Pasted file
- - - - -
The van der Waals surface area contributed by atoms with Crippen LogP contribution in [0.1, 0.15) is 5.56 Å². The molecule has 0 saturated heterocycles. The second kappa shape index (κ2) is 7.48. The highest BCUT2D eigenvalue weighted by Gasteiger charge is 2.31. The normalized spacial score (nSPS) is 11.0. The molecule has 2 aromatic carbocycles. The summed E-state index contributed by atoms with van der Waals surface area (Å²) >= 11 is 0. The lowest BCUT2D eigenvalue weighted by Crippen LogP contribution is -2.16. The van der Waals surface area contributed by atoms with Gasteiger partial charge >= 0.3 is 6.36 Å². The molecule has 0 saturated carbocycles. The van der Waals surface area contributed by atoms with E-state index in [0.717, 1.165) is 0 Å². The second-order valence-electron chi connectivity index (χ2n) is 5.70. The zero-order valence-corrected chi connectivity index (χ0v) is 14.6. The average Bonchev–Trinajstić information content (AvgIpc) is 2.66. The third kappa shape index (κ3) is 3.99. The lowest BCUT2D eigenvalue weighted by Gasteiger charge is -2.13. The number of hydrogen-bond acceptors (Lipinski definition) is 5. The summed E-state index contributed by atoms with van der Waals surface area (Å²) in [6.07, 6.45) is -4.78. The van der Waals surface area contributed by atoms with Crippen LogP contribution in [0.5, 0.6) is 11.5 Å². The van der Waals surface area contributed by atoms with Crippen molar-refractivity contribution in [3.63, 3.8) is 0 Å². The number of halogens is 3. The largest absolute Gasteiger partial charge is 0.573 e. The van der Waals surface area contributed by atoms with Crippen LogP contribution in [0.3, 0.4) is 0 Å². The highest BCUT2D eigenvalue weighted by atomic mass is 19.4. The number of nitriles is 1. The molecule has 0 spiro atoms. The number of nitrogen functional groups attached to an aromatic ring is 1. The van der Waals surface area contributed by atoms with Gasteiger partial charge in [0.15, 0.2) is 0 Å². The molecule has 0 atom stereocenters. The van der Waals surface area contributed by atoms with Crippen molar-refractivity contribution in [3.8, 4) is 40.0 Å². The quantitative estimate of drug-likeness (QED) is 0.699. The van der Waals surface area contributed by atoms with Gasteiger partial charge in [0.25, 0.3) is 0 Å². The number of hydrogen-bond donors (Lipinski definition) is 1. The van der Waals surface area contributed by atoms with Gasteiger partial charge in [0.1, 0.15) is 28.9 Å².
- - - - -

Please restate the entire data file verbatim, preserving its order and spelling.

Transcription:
The van der Waals surface area contributed by atoms with Crippen LogP contribution in [0.1, 0.15) is 5.56 Å². The molecule has 0 saturated heterocycles. The second kappa shape index (κ2) is 7.48. The highest BCUT2D eigenvalue weighted by Gasteiger charge is 2.31. The normalized spacial score (nSPS) is 11.0. The molecule has 2 aromatic carbocycles. The summed E-state index contributed by atoms with van der Waals surface area (Å²) >= 11 is 0. The lowest BCUT2D eigenvalue weighted by Crippen LogP contribution is -2.16. The van der Waals surface area contributed by atoms with Gasteiger partial charge >= 0.3 is 6.36 Å². The molecule has 0 saturated carbocycles. The van der Waals surface area contributed by atoms with E-state index in [0.717, 1.165) is 0 Å². The second-order valence-electron chi connectivity index (χ2n) is 5.70. The zero-order valence-corrected chi connectivity index (χ0v) is 14.6. The average Bonchev–Trinajstić information content (AvgIpc) is 2.66. The third kappa shape index (κ3) is 3.99. The lowest BCUT2D eigenvalue weighted by Gasteiger charge is -2.13. The number of hydrogen-bond acceptors (Lipinski definition) is 5. The summed E-state index contributed by atoms with van der Waals surface area (Å²) in [6.07, 6.45) is -4.78. The van der Waals surface area contributed by atoms with Crippen LogP contribution in [0.5, 0.6) is 11.5 Å². The van der Waals surface area contributed by atoms with Crippen molar-refractivity contribution in [3.63, 3.8) is 0 Å². The number of halogens is 3. The largest absolute Gasteiger partial charge is 0.573 e. The van der Waals surface area contributed by atoms with Crippen LogP contribution in [0.3, 0.4) is 0 Å². The highest BCUT2D eigenvalue weighted by atomic mass is 19.4. The number of nitriles is 1. The molecule has 0 spiro atoms. The number of nitrogen functional groups attached to an aromatic ring is 1. The van der Waals surface area contributed by atoms with Gasteiger partial charge in [0.15, 0.2) is 0 Å². The molecule has 0 atom stereocenters. The van der Waals surface area contributed by atoms with Crippen molar-refractivity contribution in [3.8, 4) is 40.0 Å². The quantitative estimate of drug-likeness (QED) is 0.699. The van der Waals surface area contributed by atoms with Gasteiger partial charge in [0.25, 0.3) is 0 Å². The number of hydrogen-bond donors (Lipinski definition) is 1. The van der Waals surface area contributed by atoms with Gasteiger partial charge in [0.1, 0.15) is 28.9 Å².